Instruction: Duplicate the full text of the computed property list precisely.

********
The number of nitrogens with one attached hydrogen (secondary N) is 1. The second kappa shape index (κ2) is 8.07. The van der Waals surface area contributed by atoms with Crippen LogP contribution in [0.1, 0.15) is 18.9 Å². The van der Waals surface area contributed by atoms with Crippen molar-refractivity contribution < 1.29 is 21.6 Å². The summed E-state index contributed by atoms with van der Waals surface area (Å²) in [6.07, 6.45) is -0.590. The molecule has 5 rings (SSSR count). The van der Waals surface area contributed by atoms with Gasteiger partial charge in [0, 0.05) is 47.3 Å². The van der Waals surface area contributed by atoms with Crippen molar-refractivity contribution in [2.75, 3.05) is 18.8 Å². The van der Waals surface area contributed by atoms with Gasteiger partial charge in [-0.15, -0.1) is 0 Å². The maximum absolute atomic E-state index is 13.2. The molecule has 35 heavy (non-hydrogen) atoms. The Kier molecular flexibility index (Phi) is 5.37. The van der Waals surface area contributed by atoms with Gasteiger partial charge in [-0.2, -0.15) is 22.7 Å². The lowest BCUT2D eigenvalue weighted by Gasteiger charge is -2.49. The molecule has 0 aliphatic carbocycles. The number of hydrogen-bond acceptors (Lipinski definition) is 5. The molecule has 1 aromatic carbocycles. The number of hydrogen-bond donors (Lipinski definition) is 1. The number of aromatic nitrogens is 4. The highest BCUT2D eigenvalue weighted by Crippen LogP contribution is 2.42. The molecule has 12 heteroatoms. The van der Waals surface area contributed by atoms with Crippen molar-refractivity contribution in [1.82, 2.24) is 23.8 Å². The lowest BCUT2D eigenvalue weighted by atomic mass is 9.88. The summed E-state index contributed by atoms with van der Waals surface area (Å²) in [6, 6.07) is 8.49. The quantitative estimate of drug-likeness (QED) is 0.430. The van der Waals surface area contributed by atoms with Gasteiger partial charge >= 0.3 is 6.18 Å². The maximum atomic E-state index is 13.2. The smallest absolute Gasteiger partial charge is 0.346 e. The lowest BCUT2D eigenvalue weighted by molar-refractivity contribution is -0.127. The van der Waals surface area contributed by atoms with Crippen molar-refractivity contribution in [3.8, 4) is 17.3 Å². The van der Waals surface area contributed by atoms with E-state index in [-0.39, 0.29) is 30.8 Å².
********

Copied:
The number of nitrogens with one attached hydrogen (secondary N) is 1. The second kappa shape index (κ2) is 8.07. The van der Waals surface area contributed by atoms with Crippen LogP contribution in [0.1, 0.15) is 18.9 Å². The van der Waals surface area contributed by atoms with Crippen molar-refractivity contribution < 1.29 is 21.6 Å². The summed E-state index contributed by atoms with van der Waals surface area (Å²) in [6.07, 6.45) is -0.590. The molecule has 5 rings (SSSR count). The van der Waals surface area contributed by atoms with Gasteiger partial charge in [0, 0.05) is 47.3 Å². The van der Waals surface area contributed by atoms with Crippen molar-refractivity contribution in [2.75, 3.05) is 18.8 Å². The van der Waals surface area contributed by atoms with Gasteiger partial charge in [-0.15, -0.1) is 0 Å². The maximum absolute atomic E-state index is 13.2. The molecule has 35 heavy (non-hydrogen) atoms. The Kier molecular flexibility index (Phi) is 5.37. The van der Waals surface area contributed by atoms with Gasteiger partial charge in [-0.2, -0.15) is 22.7 Å². The lowest BCUT2D eigenvalue weighted by Gasteiger charge is -2.49. The molecule has 0 aliphatic carbocycles. The number of hydrogen-bond acceptors (Lipinski definition) is 5. The molecule has 1 aromatic carbocycles. The number of hydrogen-bond donors (Lipinski definition) is 1. The number of aromatic nitrogens is 4. The highest BCUT2D eigenvalue weighted by Crippen LogP contribution is 2.42. The molecule has 12 heteroatoms. The van der Waals surface area contributed by atoms with Crippen molar-refractivity contribution in [1.82, 2.24) is 23.8 Å². The lowest BCUT2D eigenvalue weighted by atomic mass is 9.88. The summed E-state index contributed by atoms with van der Waals surface area (Å²) in [6, 6.07) is 8.49. The quantitative estimate of drug-likeness (QED) is 0.430. The van der Waals surface area contributed by atoms with Gasteiger partial charge >= 0.3 is 6.18 Å². The maximum atomic E-state index is 13.2. The smallest absolute Gasteiger partial charge is 0.346 e. The lowest BCUT2D eigenvalue weighted by molar-refractivity contribution is -0.127. The van der Waals surface area contributed by atoms with Crippen molar-refractivity contribution in [3.8, 4) is 17.3 Å². The van der Waals surface area contributed by atoms with E-state index in [-0.39, 0.29) is 30.8 Å².